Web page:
Army nurse Katie Ann Blanchard had just texted her husband that she was wrapping up work.
Then, out of the corner of her eye, she saw Clifford Currie in her doorway. The troubled junior co-worker had been menacing her for months.
Then she noticed the bottle of brownish liquid in his hand.
He stepped into the office and threw it at her.
“Right away, I can tell it’s gasoline. I don’t know what to do. Should I run?” she said.
“I stand up and I feel this sudden burst of heat.”
He’d thrown a match on her. Fire seared across her face, neck, chest, back, and arms. Co-worker Deanne Kilian heard the commotion, and shoved past Currie to get into the room, trying to help douse the flames with her own bare arms, burning them in the process.
The fire wouldn’t go out, so Kilian raced out, searching for a blanket.
Blanchard ran out too, looking for help. Currie attacked Blanchard again, with scissors. He was also apparently carrying a straightedge razor in his other hand.
She fought him, using her hands and arms to deflect the blades, and falling to the floor.
Co-workers rushed to help her. It was a messy wrestling match as they tried to give her first aid while also trying to keep Currie from stabbing her.
She was able to open her eyes, and watched him try to finish killing her.
“I remember seeing him above me with his foot on my neck,” she told The Daily Beast. “He’s so close to me and has this smirky smile on his face.”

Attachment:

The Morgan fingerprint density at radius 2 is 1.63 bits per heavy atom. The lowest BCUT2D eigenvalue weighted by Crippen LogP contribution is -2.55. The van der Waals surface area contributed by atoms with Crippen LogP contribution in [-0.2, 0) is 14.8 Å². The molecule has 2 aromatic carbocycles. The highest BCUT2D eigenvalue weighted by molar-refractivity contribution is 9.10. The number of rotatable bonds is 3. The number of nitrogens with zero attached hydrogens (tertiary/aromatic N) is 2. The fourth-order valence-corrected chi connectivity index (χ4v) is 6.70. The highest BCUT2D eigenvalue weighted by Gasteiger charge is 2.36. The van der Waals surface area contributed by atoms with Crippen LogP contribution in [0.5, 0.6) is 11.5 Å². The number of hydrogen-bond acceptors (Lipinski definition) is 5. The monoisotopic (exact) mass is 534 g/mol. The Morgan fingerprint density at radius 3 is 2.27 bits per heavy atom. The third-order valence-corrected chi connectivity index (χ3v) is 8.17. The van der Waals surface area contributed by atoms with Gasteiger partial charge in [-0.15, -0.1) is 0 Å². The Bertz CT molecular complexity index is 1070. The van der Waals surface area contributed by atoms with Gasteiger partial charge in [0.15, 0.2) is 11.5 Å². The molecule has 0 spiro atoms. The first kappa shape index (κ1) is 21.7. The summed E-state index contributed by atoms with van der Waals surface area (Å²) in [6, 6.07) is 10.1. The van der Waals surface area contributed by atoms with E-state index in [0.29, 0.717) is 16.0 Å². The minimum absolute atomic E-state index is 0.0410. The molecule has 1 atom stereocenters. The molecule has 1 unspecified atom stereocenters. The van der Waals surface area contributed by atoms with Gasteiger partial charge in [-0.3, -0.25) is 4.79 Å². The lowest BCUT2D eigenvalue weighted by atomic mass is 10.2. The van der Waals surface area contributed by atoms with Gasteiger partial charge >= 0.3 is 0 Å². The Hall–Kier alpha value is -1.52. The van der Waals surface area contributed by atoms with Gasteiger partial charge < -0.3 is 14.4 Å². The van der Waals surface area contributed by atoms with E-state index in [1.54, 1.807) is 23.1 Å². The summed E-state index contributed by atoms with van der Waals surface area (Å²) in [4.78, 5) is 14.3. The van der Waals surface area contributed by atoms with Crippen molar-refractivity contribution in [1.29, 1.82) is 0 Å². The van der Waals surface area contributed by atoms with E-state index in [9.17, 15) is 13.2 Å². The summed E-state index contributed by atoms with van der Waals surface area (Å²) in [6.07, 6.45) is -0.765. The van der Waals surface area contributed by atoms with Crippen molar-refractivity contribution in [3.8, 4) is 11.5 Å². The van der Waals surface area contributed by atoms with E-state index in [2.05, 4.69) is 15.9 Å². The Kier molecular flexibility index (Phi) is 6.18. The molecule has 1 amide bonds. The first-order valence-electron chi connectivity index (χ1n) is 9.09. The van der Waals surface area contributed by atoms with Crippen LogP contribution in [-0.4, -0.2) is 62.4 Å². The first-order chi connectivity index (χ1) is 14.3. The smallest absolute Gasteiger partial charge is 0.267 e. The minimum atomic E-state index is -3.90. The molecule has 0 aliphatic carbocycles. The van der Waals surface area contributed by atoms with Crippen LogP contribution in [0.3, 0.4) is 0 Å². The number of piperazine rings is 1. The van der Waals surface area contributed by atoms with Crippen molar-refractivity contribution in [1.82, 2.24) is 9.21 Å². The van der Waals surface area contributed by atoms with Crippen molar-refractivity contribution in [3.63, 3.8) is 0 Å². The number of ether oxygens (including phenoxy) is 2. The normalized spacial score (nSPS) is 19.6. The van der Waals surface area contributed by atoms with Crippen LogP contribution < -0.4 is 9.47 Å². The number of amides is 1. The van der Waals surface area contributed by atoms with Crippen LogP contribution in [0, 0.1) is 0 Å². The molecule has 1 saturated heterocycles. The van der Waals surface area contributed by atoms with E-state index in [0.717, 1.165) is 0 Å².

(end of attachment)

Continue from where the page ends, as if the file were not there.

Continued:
“I knew he was trying to break her neck,” Kilian said. “So I grabbed his leg and pulled him off balance,” breaking her own leg in the scuffle. Another soldier finally subdued him.
On Tuesday—nearly a year after the incident took place—a federal court in Kansas just found Currie, a 54-year-old civilian employee of the Army, guilty of assault with intent to commit murder (PDF).
“The suspect... assaulted the victim through the use of an unknown flammable accelerant and straight edge razor blade,” FBI Special Agent J. C. Bauer said in the criminal complaint. “Currie then put his foot on Blanchard’s throat and was trying to stab her.”
Now, the severely injured soldier has the satisfaction of knowing her attacker will go to prison for up to 20 years, with his sentence being delivered in late October. Currie’s Kansas City public defender, who a clerk identified as Kirk Redmond, did not immediately respond to emailed requests for comment.
But Blanchard is furious. She says she complained about Currie’s menacing behavior for months. The officers at her hospital who should have protected her ignored her pleas for help, and she’s angry that the Army has not yet held anyone accountable.
And in the months since, she has had to fight for pain management services at the San Antonio Warrior Transition Unit to treat the soul-altering pain from the healing grafts and the donor sites where skin was harvested from her own body to cover the burns.
Then she had to fight to get counseling for the PTSD born from “looking into the eyes of a co-worker who threw a match on me and tried to kill me.” They even berated her for not wanting to wear her uniform—a uniform that now reminds her of the attack because pieces of it had burned into her.